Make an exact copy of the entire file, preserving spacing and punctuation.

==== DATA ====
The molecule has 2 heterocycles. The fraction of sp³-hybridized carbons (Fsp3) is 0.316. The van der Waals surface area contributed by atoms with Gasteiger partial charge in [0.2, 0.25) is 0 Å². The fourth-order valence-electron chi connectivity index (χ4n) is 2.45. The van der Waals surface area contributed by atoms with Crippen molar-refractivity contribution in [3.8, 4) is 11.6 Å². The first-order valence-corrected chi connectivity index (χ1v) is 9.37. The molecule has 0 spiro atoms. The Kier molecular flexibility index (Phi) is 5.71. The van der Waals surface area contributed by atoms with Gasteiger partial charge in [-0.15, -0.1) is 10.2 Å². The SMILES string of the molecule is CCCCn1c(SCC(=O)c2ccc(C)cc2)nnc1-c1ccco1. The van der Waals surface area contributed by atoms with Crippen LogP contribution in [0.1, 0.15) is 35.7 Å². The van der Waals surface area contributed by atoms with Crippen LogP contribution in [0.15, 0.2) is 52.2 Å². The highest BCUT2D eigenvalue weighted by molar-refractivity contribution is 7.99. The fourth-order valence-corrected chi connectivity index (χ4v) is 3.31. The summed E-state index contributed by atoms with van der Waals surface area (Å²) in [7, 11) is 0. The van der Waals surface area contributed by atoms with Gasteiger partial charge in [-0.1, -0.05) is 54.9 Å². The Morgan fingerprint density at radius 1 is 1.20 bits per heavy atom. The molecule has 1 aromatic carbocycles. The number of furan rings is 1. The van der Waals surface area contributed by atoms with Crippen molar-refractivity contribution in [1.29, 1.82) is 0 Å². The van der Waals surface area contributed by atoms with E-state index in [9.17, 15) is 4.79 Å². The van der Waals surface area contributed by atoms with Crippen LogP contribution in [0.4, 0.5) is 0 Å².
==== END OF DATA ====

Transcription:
The molecule has 2 heterocycles. The fraction of sp³-hybridized carbons (Fsp3) is 0.316. The van der Waals surface area contributed by atoms with Gasteiger partial charge in [0.2, 0.25) is 0 Å². The fourth-order valence-electron chi connectivity index (χ4n) is 2.45. The van der Waals surface area contributed by atoms with Crippen molar-refractivity contribution in [3.8, 4) is 11.6 Å². The first-order valence-corrected chi connectivity index (χ1v) is 9.37. The molecule has 0 spiro atoms. The Kier molecular flexibility index (Phi) is 5.71. The van der Waals surface area contributed by atoms with Gasteiger partial charge in [-0.15, -0.1) is 10.2 Å². The SMILES string of the molecule is CCCCn1c(SCC(=O)c2ccc(C)cc2)nnc1-c1ccco1. The van der Waals surface area contributed by atoms with Crippen LogP contribution in [0.1, 0.15) is 35.7 Å². The van der Waals surface area contributed by atoms with Crippen LogP contribution in [0.15, 0.2) is 52.2 Å². The highest BCUT2D eigenvalue weighted by molar-refractivity contribution is 7.99. The fourth-order valence-corrected chi connectivity index (χ4v) is 3.31. The summed E-state index contributed by atoms with van der Waals surface area (Å²) in [7, 11) is 0. The van der Waals surface area contributed by atoms with Gasteiger partial charge in [-0.1, -0.05) is 54.9 Å². The Morgan fingerprint density at radius 1 is 1.20 bits per heavy atom. The molecule has 1 aromatic carbocycles. The number of furan rings is 1. The van der Waals surface area contributed by atoms with Crippen molar-refractivity contribution in [1.29, 1.82) is 0 Å². The van der Waals surface area contributed by atoms with E-state index in [9.17, 15) is 4.79 Å². The van der Waals surface area contributed by atoms with Crippen LogP contribution in [0.4, 0.5) is 0 Å².